When one person’s bad behavior has a negative effect on an entire organizational culture, it’s time to implement some workplace harassment training. Unchecked harassment, even when it’s minor, can poison the atmosphere in the workplace, making people unhappy at their jobs and more willing to either leave the company or engage in bad behavior themselves.
Victims of harassment aren’t the only ones affected by the behavior. Harassment of any type sets the stage for a bad work environment, says Robin Shea, partner in the employment law firm Constangy Brooks & Smith, LLP. “If you hear people referring to people of certain races in a derogatory way, it just creates a work environment that isn’t good and causes witnesses to believe that that’s acceptable behavior in the workplace,” she says. “Or it makes them dread coming to work every day because they don’t want to have to listen to it.” A poisonous atmosphere creates an unhappy workplace.
“Generally people who sue are people who are unhappy with their jobs,” says Shea. “So the more you do that type of thing and create that type of environment, the more vulnerable you’re going to be to that kind of lawsuit.”
The Value of Training
A robust training program, implemented consistently, can neutralize a poisoned atmosphere and foster a culture of respect. Harassment training is one of the most basic ways to protect your company and your employees from the effects of a hostile workplace. It can also protect you from lawsuits.
“For management level I usually recommend fairly intense training, that might be two or two-and-a-half hours, that discusses not only what behavior to avoid but also how to handle complaints appropriately,” says Shea.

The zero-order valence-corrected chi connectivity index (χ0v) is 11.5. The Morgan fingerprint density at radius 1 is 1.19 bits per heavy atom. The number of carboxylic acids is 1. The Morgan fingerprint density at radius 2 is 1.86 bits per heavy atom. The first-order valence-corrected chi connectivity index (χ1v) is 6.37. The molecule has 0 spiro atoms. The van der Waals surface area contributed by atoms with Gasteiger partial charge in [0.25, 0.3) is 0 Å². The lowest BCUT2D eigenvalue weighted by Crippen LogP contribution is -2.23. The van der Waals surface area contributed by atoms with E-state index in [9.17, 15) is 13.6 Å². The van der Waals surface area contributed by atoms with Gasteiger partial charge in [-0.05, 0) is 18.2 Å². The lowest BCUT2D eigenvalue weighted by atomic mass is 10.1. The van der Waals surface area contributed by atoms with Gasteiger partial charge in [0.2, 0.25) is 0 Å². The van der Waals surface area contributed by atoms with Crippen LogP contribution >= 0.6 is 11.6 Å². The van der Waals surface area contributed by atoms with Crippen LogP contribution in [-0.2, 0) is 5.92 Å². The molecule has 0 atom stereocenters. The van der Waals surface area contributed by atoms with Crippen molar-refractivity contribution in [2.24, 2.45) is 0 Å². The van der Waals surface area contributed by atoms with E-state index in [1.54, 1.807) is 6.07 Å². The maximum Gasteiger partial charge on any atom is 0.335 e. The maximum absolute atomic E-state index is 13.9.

Stress the seriousness of harassment, the fact that the behavior can result in termination, and the importance of reporting it, says Shea. “Let them know we don’t tolerate this behavior and we want you to come forward if you see it going on or hear about it. Even if we investigated and found out there wasn’t anything to it, we are still going to be grateful to you for coming forward.”
Main Training Points
Shea outlines three points that should be included in training for all employees, including managers:
- What behavior can get you into trouble
- What the company position is on harassment
- What to do if you are a witness or a victim of harassment
“That last part also includes a very strong statement that we will not take action against you for making a complaint of harassment, even if it turns out to be wrong,” she adds.
Managers should also be trained in handling harassment complaints.
Use Common Sense
Training should include some discussion of the implications of jokes. “Certain types of jokes should just be considered forbidden,” she says. “And I don’t mean you should always fire someone who tells a dirty joke at work… If somebody slips up and tells some joke with a bit of sexual content, I think you have to exercise your judgment … I don’t believe in a zero-tolerance policy.”
Shea also warns against making employees and supervisors feel that they can never tell a joke or use humor in the workplace. “Just stay away from the forbidden topics,” she says. “Please, by all means, have a sense of humor and express it at work.” She advocates encouraging employees to discuss minor comments and jokes with one another if they find something offensive, before making a complaint. “Don’t turn everything into a court case.”
It might look like plain old common sense, but laying it all out in a training session makes it policy too.